Hans Rott: Past Regained,
This review is from: Symphony in E Major (Audio CD)After a long familiarity with the music of Mahler, discovering the Hans Rott Symphony in E is less like a conscious reach into memory than an unforeseen flashback. For all its evocations and anticipations, and inspite of some formative shortcomings, this is music with its own personality, in a way comparable to Mahler's formative cantata, "Das Klagende Lied." As a work of daring and originality in its own right (if not necessarily a masterpiece), the symphony is definitely enjoyable, especially in passages where Rott is least connected to predecessors or Mahler-to-come.
If there was a reason for Mahler to consider Rott the "father of the modern symphony," it may have been how he pushed at the edge of the distinction between the composer's music and the "musique concrete" of the world--especially noticeable in the scherzo. Rather than seemlessly synthesize these different worlds as Brahms did, Rott and Mahler leave the inconsistencies exposed, even highlighted. I suspect this is the main principle of inclusiveness Mahler had in mind when he said a symphony must be "like the world."
Many commentators have found passages in Rott that anticipate Mahler, but the notes by Eckhardt van den Hoogen also fill in a missing biographical link. It is well known that Mahler saw a score of the Rott symphony around 1900. The notes for the recording point out that Mahler had also performed a version of the work on piano in the early 1880's. That's early enough to influence Mahler's 1st Symphony, and maybe even early enough for this favorite people to influence--in a more subtle way--the E Major Symphony of his teacher, Anton Bruckner.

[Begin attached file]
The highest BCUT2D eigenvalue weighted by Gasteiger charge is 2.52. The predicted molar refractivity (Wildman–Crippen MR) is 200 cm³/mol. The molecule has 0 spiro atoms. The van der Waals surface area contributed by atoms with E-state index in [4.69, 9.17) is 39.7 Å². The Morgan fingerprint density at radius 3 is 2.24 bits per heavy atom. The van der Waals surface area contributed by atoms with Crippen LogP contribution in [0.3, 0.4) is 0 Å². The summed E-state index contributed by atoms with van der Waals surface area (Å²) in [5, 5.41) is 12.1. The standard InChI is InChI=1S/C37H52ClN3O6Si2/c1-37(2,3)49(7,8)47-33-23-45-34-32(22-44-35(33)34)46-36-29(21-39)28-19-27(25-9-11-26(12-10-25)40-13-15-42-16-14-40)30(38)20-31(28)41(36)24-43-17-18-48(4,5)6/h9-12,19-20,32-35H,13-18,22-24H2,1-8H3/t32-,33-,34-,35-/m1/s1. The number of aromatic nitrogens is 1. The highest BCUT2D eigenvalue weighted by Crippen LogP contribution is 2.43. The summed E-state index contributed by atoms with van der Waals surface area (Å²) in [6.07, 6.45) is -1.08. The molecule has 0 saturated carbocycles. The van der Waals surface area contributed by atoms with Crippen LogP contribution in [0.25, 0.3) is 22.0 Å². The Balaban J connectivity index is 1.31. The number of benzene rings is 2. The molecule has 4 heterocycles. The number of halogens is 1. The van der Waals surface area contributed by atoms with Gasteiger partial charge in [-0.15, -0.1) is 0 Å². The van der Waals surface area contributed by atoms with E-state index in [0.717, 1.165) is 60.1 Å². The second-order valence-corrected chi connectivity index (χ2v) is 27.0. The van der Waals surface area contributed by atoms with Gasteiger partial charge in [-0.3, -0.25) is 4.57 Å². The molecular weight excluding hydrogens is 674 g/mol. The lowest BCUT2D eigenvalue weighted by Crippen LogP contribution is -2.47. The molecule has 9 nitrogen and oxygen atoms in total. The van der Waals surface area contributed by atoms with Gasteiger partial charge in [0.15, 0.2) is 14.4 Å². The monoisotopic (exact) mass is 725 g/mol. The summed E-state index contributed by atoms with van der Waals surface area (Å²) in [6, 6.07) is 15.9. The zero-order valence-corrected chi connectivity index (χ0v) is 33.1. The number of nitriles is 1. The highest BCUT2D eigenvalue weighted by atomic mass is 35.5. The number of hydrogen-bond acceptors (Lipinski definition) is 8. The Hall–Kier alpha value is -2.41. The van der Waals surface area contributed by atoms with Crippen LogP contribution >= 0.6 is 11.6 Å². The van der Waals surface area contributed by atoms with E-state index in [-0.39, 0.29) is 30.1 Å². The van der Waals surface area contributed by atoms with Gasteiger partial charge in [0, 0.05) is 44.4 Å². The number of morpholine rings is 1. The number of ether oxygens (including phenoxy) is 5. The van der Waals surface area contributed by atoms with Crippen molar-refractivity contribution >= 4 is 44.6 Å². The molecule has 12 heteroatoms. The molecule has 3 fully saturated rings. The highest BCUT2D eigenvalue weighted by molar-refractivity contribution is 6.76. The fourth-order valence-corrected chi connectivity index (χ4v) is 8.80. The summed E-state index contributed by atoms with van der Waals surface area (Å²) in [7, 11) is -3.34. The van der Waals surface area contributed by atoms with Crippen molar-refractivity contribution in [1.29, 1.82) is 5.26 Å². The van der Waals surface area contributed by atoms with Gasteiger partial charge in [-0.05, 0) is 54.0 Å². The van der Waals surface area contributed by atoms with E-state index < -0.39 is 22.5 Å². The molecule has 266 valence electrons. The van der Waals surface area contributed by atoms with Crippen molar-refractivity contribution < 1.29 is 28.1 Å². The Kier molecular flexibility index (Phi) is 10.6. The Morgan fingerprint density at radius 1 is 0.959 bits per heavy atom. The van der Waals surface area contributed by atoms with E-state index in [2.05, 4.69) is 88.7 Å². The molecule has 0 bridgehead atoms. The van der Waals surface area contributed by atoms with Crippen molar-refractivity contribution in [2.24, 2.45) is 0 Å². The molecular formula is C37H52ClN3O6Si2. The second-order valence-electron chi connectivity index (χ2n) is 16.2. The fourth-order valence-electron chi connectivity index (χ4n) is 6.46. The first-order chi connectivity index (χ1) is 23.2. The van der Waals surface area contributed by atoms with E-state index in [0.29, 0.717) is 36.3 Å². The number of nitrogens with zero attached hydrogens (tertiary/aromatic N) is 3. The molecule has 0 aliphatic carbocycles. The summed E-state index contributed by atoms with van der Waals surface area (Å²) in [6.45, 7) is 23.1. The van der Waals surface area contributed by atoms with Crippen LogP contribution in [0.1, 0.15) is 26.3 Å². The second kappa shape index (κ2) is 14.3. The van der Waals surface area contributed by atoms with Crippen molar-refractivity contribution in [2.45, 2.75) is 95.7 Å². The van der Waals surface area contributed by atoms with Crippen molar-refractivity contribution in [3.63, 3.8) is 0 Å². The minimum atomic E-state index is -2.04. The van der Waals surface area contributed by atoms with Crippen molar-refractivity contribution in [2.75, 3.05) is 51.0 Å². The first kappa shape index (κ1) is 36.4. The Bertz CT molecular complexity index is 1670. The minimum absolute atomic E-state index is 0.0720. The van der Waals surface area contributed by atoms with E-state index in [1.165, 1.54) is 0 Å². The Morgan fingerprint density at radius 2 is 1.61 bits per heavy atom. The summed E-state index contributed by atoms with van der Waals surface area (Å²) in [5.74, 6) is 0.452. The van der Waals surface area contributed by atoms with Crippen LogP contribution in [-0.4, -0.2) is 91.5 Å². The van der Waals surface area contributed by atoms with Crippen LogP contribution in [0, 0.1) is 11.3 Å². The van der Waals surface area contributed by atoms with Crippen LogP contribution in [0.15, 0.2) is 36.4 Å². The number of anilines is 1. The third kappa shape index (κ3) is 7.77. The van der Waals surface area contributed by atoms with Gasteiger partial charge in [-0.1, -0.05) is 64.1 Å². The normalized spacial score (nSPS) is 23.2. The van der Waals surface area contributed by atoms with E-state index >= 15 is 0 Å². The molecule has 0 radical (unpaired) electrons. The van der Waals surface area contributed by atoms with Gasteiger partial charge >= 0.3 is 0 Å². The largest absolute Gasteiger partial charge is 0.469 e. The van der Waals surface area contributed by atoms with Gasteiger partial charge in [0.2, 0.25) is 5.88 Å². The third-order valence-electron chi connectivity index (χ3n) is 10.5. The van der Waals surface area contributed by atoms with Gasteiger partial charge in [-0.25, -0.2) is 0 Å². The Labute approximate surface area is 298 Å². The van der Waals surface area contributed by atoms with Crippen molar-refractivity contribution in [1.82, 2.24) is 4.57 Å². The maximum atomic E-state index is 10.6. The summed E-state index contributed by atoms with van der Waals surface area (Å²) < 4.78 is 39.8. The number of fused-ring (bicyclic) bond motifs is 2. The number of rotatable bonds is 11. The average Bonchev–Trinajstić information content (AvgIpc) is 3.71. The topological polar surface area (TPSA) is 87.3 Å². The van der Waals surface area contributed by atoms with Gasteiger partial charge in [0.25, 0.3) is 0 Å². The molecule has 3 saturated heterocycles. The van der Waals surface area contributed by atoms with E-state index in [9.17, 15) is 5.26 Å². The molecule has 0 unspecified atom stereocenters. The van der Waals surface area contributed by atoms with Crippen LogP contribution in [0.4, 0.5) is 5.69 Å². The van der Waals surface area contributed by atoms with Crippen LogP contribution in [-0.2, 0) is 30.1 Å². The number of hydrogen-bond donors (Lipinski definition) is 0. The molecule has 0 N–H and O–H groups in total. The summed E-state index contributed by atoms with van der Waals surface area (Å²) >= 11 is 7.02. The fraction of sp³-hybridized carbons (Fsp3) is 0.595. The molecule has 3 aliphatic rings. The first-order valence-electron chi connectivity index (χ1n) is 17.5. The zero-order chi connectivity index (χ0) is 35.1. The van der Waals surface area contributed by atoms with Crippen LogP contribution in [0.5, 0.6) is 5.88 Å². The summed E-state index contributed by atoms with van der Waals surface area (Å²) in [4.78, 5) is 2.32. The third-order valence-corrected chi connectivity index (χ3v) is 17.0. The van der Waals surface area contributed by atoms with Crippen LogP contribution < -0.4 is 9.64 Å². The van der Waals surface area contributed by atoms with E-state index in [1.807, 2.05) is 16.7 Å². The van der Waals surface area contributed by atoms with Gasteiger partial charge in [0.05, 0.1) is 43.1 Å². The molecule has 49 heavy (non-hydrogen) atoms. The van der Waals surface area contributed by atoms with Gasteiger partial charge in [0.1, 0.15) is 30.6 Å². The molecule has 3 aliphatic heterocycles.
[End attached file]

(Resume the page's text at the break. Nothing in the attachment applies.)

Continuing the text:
More interesting than pinpointing where Rott sounds like Mahler is defining the affinity between the two, which has a good deal to do with pushing at boundaries. It's easy enough to hear the resemblance between part of Rott's long finale and the long finale in Mahler's 2nd Symphony--music seemingly perched on the edge of another world. Even more interesting is how the void practically emptied of music (just before the "Aufersteh'n" chorus) re-emerges in late Mahler, especially in the twilight recitativ before a glowing arioso section of "Der Abschied." This isn't a matter of quotation, but about what's under a composer's skin, something that extends from first works to the last.
Listening to Rott also sheds a light on what makes Mahler different. Mahler supposedly complained about how much his composing suffered (at least quantitatively) because of all the time he spent conducting, especially conducting opera. But that time might also have enriched his sense of the dramatic, lyrical and comic elements that are common to opera and instrumental music (as with another of Mahler's idols, Mozart). Even listening to Mahler's 1st Symphony after Rott shows how the more famous composer was more comfortable with the dynamics of drama, as if he had been through the drill many times before as a conductor.
With only fragmentary exposure to other recordings, I would have to say the strongest competition for the Davies performance would be the BIS recording with Leif Segerstam. Davies's orchestra has an edge over the players on the commonly available (in US) Hyperion reissue, though the inclusion of Rott's earlier "Pastorales Vorspiel" might be a bit of a come-down from the symphony.